Iraqi Prime Minister Haider al-Abadi said the offensive to liberate Hawija from Islamic State (ISIS) militants will begin in the near future.
Abadi said during a press conference on Tuesday (May 16) the operation to liberate Mosul will end in the coming days and Iraqi forces will begin the operation to regain Hawija.
Hawija, located some 50 km southwest of the city of Kirkuk, became an ISIS stronghold when militants swept across northern and western Iraq in 2014.
Hawija has a population of about 245,000, and is a mostly Sunni-Muslim inhabited district, which has led to dissatisfaction among Sunni officials against any mention of Shia militia participation in the Hawija offensive.
Abadi said Iraqi forces have made good progress in the fight against ISIS militants in Mosul, adding the militant group uses civilians as human shields to extend the war.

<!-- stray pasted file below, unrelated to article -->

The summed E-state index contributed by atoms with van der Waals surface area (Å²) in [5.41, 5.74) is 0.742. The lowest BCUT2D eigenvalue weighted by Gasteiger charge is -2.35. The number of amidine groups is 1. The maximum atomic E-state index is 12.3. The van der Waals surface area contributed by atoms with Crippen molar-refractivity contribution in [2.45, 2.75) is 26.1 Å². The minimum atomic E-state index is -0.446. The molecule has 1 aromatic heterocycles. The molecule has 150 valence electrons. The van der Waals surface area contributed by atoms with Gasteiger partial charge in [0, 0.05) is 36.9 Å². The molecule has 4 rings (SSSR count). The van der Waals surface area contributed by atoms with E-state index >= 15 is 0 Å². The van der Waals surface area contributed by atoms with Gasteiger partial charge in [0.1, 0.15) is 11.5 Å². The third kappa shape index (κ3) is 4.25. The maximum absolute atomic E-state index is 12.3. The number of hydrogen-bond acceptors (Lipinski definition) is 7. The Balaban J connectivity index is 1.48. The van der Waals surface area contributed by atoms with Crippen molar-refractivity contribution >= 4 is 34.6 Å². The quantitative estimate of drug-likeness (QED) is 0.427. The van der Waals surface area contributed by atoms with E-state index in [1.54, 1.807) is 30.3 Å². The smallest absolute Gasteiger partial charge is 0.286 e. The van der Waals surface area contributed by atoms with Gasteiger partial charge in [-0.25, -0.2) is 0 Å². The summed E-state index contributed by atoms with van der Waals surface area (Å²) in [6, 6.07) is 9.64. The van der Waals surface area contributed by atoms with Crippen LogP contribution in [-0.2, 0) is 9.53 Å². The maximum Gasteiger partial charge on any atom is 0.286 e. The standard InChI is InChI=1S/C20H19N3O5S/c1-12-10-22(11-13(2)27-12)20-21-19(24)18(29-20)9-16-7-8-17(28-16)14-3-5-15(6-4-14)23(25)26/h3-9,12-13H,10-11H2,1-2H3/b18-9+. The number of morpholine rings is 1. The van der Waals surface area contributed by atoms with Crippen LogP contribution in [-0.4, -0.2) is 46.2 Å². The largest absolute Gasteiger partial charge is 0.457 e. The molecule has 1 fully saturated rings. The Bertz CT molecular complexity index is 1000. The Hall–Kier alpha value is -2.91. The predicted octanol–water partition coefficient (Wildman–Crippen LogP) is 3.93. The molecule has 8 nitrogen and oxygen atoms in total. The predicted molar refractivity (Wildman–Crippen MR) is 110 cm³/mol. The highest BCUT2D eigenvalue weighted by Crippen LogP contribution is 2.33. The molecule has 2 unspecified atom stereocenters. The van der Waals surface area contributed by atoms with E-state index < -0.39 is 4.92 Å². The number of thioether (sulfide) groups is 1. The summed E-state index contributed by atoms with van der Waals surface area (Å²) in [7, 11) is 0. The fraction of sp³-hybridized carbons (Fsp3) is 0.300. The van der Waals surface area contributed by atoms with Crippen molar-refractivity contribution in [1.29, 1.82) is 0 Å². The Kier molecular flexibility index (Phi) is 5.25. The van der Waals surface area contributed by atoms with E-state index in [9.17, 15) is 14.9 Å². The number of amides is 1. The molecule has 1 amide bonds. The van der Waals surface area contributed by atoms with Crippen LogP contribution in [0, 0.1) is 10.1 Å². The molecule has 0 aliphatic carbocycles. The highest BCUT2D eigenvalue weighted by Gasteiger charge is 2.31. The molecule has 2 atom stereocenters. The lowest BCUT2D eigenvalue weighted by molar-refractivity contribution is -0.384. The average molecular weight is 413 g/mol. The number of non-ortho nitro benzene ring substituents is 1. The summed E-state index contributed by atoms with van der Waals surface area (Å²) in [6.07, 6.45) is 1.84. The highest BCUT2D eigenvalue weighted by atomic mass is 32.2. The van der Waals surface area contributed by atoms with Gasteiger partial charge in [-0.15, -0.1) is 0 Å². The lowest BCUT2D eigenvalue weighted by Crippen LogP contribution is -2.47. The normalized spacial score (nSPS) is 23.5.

Seven months into the U.S.-backed campaign, the militants now control only a few districts in the western half of Mosul including the Old City, where ISIS is expected to make its last stand.
A spokesman for the U.S.-led coalition backing Iraqi forces said the enemy was completely surrounded in the city and its fighters and resources were being destroyed. U.S. Air Force Colonel John Dorrian said “The enemy is on the brink of total defeat in Mosul.”
The Iraqi government is pushing to declare victory by the holy month of Ramadan, expected to begin on May 27, even if pockets of resistance remain in the Old City, according to military commanders.
Iraqi commander Yahya Rasul said 16,467 ISIS militants have been killed since the operation to liberate Mosul began in October 2016.
The campaign to capture Mosul started on October 17, with air and ground support from a U.S.-led anti-ISIS coalition.
The offensive to take Mosul, the largest city under ISIS control in either Iraq or Syria, is turning into the biggest battle in Iraq’s turbulent history since the U.S.-led invasion that toppled Saddam Hussein in 2003.